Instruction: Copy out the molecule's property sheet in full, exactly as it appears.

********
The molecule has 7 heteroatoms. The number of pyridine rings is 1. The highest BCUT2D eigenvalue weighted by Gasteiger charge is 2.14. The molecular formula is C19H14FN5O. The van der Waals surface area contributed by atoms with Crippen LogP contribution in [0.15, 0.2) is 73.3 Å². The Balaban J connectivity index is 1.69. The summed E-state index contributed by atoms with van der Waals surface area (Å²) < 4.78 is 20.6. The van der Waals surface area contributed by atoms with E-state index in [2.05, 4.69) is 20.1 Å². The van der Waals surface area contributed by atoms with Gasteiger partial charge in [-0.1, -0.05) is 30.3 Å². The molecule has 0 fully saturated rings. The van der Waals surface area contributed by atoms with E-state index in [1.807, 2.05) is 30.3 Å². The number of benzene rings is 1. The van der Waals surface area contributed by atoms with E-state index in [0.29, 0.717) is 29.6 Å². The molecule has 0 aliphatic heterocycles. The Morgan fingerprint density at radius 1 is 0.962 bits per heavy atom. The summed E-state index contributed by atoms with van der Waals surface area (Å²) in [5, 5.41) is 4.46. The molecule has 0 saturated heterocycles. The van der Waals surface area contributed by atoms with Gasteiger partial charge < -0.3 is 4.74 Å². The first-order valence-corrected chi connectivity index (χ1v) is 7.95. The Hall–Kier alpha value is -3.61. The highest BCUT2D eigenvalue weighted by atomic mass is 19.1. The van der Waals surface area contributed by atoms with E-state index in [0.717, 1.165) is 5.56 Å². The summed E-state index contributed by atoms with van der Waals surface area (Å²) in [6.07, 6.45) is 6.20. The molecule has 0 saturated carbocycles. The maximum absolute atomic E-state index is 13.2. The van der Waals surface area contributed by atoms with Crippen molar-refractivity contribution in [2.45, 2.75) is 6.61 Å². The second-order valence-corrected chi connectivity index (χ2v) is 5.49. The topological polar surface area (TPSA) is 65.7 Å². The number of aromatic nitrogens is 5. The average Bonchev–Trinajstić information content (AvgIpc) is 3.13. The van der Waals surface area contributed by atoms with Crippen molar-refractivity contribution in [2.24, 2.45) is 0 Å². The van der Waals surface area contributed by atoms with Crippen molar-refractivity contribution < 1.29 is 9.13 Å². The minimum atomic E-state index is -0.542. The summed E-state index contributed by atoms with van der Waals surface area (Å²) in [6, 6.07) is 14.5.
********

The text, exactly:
The molecule has 7 heteroatoms. The number of pyridine rings is 1. The highest BCUT2D eigenvalue weighted by Gasteiger charge is 2.14. The molecular formula is C19H14FN5O. The van der Waals surface area contributed by atoms with Crippen LogP contribution in [0.15, 0.2) is 73.3 Å². The Balaban J connectivity index is 1.69. The summed E-state index contributed by atoms with van der Waals surface area (Å²) < 4.78 is 20.6. The van der Waals surface area contributed by atoms with E-state index in [2.05, 4.69) is 20.1 Å². The van der Waals surface area contributed by atoms with Gasteiger partial charge in [-0.1, -0.05) is 30.3 Å². The molecule has 0 fully saturated rings. The van der Waals surface area contributed by atoms with E-state index in [1.807, 2.05) is 30.3 Å². The number of benzene rings is 1. The van der Waals surface area contributed by atoms with E-state index in [0.29, 0.717) is 29.6 Å². The molecule has 0 aliphatic heterocycles. The Morgan fingerprint density at radius 1 is 0.962 bits per heavy atom. The summed E-state index contributed by atoms with van der Waals surface area (Å²) in [5, 5.41) is 4.46. The molecule has 0 saturated heterocycles. The van der Waals surface area contributed by atoms with Gasteiger partial charge < -0.3 is 4.74 Å². The first-order valence-corrected chi connectivity index (χ1v) is 7.95. The Hall–Kier alpha value is -3.61. The highest BCUT2D eigenvalue weighted by atomic mass is 19.1. The van der Waals surface area contributed by atoms with E-state index in [0.717, 1.165) is 5.56 Å². The summed E-state index contributed by atoms with van der Waals surface area (Å²) in [6.07, 6.45) is 6.20. The molecule has 0 saturated carbocycles. The maximum absolute atomic E-state index is 13.2. The van der Waals surface area contributed by atoms with Crippen molar-refractivity contribution in [2.45, 2.75) is 6.61 Å². The second-order valence-corrected chi connectivity index (χ2v) is 5.49. The topological polar surface area (TPSA) is 65.7 Å². The number of aromatic nitrogens is 5. The average Bonchev–Trinajstić information content (AvgIpc) is 3.13. The van der Waals surface area contributed by atoms with Crippen molar-refractivity contribution in [2.24, 2.45) is 0 Å². The van der Waals surface area contributed by atoms with Crippen molar-refractivity contribution < 1.29 is 9.13 Å². The minimum atomic E-state index is -0.542. The summed E-state index contributed by atoms with van der Waals surface area (Å²) in [6, 6.07) is 14.5.